As with work and life, no matter how busy and focused we are in achieving our goal, remember to take time to smell the roses. Sometimes being at the top is not as great as it seems.

Live for the journey, not the destination. It is the journey that teaches you a lot more about yourself. Following my late father’s advice that he lives by and preaches, celebrate the small wins.

Appreciate the journey that you are on. Joy is found not in finishing but doing it

6) It is Who You Bring Along on This Journey That Matters

I took a leap of faith joining this group knowing only one of them – my cousin.

I was blessed to have such wonderful comrades to share this experience with.

The moments shared taking picturesque views were priceless.

What made it a much more pleasant journey was their enthusiastic energy and positive vibes that they constantly exuded which kept me going and pumped up throughout.

I am thankful to be able to share this experience with my cousin whom I have been meaning to travel with for a while.

This trip has not only solidified our close relationship but also confirms how we do make great travel buddies in the future.

We were the last two in the group to finish the hike and there were times my cousin would be a few steps ahead of me and vice versa.

Our guides would ask us to go ahead and not worry about the others but it gave me great encouragement and comfort knowing there was someone alongside me even at the end.

I believe that morale boost was needed not only for me but for her too as we cheered and spurred each other on in the last stretch.

What came to our pleasant surprise was to find three of our other team members, waited hours at the summit for us to reach the finishing line.

That moved me because they could have waited down at base camp but they wanted to share the moment of joy of reaching the summit together with us.

Similarly, in life, we are not meant to walk on this journey alone. Succeeding in this goal together was so much more fulfilling when shared.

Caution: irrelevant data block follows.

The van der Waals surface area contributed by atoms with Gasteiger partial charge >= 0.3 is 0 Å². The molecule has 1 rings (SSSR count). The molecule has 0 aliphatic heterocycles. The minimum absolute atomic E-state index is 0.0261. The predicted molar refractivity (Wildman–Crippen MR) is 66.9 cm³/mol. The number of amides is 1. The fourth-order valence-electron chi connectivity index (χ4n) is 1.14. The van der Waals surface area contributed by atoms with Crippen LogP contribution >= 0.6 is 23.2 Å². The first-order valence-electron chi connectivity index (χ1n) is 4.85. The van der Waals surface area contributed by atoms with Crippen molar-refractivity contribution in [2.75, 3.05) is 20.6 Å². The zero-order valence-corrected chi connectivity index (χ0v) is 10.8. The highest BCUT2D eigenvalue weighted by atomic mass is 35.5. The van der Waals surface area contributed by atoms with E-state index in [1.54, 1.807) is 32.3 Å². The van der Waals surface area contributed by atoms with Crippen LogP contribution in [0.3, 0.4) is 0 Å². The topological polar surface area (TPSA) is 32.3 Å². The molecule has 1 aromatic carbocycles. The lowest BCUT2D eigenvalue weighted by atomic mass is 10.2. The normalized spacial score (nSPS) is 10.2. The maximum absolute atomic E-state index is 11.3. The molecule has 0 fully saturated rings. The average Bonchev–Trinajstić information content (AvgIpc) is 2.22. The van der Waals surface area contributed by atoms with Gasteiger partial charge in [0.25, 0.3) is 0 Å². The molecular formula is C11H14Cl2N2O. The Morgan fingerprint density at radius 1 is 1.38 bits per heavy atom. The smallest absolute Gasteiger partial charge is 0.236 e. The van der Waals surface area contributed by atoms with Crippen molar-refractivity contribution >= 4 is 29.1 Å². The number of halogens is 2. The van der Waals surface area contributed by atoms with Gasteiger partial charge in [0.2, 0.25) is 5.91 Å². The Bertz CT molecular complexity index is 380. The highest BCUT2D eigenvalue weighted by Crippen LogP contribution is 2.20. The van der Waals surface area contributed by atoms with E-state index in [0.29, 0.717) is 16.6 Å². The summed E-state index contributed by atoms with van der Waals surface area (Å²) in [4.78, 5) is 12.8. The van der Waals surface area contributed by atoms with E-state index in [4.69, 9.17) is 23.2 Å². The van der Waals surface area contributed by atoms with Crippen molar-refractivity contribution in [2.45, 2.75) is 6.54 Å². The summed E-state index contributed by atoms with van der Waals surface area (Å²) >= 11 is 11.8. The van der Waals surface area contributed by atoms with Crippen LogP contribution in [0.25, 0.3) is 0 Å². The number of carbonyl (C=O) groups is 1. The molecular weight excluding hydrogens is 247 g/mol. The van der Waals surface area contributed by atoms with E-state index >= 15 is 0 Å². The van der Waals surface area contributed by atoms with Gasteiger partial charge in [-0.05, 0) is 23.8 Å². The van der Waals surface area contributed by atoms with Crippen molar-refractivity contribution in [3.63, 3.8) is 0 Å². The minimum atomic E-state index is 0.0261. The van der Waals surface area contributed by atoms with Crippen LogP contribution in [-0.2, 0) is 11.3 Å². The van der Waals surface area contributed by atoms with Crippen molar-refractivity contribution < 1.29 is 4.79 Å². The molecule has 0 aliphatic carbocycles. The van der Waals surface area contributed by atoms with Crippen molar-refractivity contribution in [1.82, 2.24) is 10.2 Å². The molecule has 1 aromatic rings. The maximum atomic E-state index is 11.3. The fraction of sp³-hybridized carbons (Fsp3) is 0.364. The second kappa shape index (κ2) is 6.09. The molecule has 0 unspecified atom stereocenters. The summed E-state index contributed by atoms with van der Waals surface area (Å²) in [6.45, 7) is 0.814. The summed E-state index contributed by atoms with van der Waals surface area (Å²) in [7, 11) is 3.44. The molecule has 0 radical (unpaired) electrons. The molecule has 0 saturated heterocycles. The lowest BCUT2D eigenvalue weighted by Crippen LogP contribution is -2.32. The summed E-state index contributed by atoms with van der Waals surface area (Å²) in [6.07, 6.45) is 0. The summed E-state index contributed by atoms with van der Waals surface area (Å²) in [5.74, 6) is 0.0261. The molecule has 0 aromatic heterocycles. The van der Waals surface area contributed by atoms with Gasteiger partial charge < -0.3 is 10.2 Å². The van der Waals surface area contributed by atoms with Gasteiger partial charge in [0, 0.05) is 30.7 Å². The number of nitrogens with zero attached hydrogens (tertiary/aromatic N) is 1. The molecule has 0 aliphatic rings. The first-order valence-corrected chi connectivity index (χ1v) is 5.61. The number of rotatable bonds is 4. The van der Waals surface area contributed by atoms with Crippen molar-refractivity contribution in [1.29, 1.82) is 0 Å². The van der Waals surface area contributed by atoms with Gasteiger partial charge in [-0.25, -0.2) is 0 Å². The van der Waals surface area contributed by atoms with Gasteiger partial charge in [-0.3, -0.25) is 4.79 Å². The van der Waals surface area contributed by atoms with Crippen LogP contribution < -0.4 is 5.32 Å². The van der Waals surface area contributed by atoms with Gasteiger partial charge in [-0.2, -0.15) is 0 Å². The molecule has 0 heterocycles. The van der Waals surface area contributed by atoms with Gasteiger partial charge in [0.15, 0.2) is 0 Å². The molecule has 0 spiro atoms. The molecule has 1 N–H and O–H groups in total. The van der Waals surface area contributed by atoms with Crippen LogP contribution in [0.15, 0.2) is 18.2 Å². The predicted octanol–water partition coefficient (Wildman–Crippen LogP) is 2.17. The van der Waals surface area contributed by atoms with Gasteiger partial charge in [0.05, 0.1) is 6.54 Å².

This has taught me that leadership is serving others, sharing with others and doing things together, not as a lone ranger.  

Finally made it! The momentous picture at the peak (altitude 3725m)

7) Find what this means to you

Throughout the four-day hike, I would question why I put myself through such torture. It’s similar with marathon runners and athletes, who put themselves through pain to realise their definition of success and accomplishment.

It started off just as an item to tick off my bucket list but in those moments of torture, you would have to dig deeper than it being just about seeing those beautiful sights in person especially knowing how much of a physically, mentally and emotionally demanding feat it is.

I am reminded of how I wanted to accomplish this to prove to myself I am able to do this – that I am still fit and have physical endurance as I advance in age, I have the willpower and tenacity to achieve what I set my mind to, that I am emotionally and mentally strong to be disciplined and attain success.

It is in those moments when you want to give up that you are reminded of the encouragement and morale boost from your fellow comrades around you, the love and prayers from back home – these support systems became my backbone and inspiration that fuelled me.

That was when I realise that I do not want to only do this for myself but in honour of those who stood by me.

In life, dig deeper into what you define as success means to you. Don’t just get caught in the rat race or the motions of what other people coin as success, but instead make meaning of your dreams, of what you do and the journey you are on.

Sometimes, that’s what you need to get through a rough season or much needed boost for you to go the extra mile.

So, what did this hike mean to me? Freedom.

Freedom to reach your dreams, fulfil your heart’s desires, achieve success. Freedom to conquer any obstacle, challenge or mountain that come your way. Freedom – that feeling you get when your wave your country’s Jalur Gemilang at the top of the world.

 

 

Amanda Chua is part of the Leaderonomics Good Monday team that specialises in enhancing workplace employee engagement through coaching and developing great managers. Being a coach herself with “Developer” as one of her dominant talent, she has always been passionate about engaging and empowering individuals, especially in the field of learning and development. To know more on how to engage your team better through development, e-mail her at amanda.chua@leaderonomics.com